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Congratulations to Human Rights Awardees

Congratulations to Human Rights Awardees

The National Mental Health Commission congratulates all Human Rights Medal 2016 winners and finalists.

Pat Anderson AO was overall winner and was recognised for her work to advance the rights and welfare of Aboriginal and Torres Strait Islander peoples.

Among the Human Rights Medal finalists was Ingrid Ozols, founder and managing director of Mental Health at Work. Ingrid was a top five contender out of 50 nominees.

Ingrid is a pioneer in improving our understanding of mental health, building resilience in the workplace and suicide prevention.

One of Ingrid’s initiatives is an online e-learning tool, mh@work®, which helps manage mental health in the workplace – so far over 200,000 employees have used it!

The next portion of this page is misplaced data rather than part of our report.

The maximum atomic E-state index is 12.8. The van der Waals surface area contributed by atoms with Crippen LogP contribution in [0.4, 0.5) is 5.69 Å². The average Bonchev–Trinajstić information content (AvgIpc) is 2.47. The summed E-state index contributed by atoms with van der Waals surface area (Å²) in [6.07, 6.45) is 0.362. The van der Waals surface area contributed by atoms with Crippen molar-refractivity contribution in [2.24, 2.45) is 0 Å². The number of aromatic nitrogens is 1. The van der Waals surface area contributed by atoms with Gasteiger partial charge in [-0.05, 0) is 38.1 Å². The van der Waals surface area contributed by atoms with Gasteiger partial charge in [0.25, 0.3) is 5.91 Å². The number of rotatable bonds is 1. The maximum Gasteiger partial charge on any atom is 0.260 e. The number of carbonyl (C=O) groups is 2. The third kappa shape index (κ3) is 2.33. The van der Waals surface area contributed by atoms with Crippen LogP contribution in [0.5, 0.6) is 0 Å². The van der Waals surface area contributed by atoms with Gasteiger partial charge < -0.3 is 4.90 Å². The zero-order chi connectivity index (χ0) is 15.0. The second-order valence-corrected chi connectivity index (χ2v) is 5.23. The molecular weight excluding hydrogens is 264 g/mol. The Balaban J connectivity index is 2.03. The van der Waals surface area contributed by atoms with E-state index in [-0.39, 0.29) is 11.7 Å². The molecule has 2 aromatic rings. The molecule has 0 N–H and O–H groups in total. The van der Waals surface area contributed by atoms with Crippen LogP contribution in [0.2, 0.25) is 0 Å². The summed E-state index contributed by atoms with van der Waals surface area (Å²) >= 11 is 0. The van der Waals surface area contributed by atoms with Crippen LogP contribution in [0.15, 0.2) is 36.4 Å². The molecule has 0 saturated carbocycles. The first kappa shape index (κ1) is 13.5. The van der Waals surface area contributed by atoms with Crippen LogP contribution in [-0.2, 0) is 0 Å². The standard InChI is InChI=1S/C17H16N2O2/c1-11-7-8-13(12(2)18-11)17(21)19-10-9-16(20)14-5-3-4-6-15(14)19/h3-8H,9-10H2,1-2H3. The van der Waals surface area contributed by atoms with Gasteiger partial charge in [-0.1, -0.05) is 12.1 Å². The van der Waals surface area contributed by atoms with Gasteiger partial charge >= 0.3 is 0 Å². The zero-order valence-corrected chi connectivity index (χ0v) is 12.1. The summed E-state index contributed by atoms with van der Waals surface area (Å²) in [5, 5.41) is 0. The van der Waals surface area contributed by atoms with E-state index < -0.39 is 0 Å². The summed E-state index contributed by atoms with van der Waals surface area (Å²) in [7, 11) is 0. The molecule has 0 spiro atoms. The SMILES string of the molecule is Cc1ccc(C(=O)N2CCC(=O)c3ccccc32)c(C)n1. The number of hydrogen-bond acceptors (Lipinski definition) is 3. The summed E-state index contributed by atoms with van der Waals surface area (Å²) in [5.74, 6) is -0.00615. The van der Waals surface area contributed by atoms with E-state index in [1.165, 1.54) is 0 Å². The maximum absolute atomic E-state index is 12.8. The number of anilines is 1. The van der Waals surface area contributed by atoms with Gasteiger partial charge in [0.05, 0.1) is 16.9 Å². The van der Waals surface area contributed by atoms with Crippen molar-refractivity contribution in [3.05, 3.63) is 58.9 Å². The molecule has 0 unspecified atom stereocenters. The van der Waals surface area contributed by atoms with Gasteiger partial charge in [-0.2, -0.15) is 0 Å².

The mh@work® interactive program enables you to share experiences of mental illness and recovery and helps to change attitudes and workplace cultures.

Arash Bordbar was the winner of the Young People’s Human Rights Medal. Since arriving in Australia as a refugee, Arash has worked as a volunteer and youth leader to advance refugee rights.

Among the Young People’s Medal finalists was Ella Ingram. Ella has influenced change in business practices that discriminate against people with mental illnesses.

Aboriginal flag Torres Strait Islander flag

Acknowledgement of Country

The Commission acknowledges the traditional custodians of the lands throughout Australia.
We pay our respects to their clans, and to the elders, past present and emerging, and acknowledge their continuing connection to land, sea and community.


The Commission is committed to embracing diversity and eliminating all forms of discrimination in the provision of health services. The Commission welcomes all people irrespective of ethnicity, lifestyle choice, faith, sexual orientation and gender identity.

Lived Experience

We acknowledge the individual and collective contributions of those with a lived and living experience of mental ill-health and suicide, and those who love, have loved and care for them. Each person’s journey is unique and a valued contribution to Australia’s commitment to mental health suicide prevention systems reform.